The Presence of France in the Irish Literary Imagination
A talk by Thomas McCarthy, Poet
Venue: Alliance Française de Cork Galerie
Date: Wednesday 26th November 2014
The idea of France, it’s emotional depth and presence, has been a permanent feature of the Irish sense of self, both political and literary. It has been said that more than a quarter of a million Irishmen fought in the armies of France between 1600 and 1750; and Irish regiments in the service of France became as legendary as the great Irish vineyards of St. Estephe and St. Julien. Our Irish attachment to France has maintained its profound duality over the centuries: once it was French kings and Catholicism; after the Revolution it became a deep attachment to French ideas of Liberty and Equality. It is through France that we are attached to the idea of Europe; and a Europe that is not completely French is less a Europe in our eyes. How has this attachment been shown through the years? How have writers expressed the profound admiration and love that educated Irish people still feel towards France and French life? Thomas McCarthy has found some of the answers in the work of Irish fiction writers and poets. In this talk he will provide a personal map of books to read and poets to remember.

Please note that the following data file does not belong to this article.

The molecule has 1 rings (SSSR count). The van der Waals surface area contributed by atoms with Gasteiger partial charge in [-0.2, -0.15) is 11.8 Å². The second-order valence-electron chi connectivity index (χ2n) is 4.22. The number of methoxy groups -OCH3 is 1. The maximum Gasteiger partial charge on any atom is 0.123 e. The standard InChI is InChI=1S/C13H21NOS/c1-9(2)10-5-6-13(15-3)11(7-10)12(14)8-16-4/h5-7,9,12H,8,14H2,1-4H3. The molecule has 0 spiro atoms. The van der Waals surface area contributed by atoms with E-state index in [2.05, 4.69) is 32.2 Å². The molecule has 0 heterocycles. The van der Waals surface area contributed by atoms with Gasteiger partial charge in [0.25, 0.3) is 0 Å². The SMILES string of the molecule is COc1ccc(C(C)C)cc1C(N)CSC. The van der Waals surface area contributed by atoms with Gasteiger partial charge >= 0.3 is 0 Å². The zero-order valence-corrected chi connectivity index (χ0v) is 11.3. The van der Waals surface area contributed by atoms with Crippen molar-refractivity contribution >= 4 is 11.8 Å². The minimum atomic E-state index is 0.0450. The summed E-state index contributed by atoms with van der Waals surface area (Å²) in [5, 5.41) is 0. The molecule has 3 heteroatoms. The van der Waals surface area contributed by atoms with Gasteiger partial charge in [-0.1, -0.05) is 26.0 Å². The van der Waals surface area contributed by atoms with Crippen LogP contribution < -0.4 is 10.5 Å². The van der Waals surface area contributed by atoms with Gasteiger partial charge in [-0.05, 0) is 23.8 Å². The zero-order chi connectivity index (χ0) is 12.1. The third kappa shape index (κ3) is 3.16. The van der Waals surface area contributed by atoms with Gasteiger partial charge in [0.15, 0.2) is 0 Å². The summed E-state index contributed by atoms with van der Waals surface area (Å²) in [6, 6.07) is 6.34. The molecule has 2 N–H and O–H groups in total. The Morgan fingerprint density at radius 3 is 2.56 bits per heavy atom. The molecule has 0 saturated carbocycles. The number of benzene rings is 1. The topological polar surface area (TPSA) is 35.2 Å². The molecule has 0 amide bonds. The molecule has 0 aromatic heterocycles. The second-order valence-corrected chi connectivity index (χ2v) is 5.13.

Admission free – all welcome!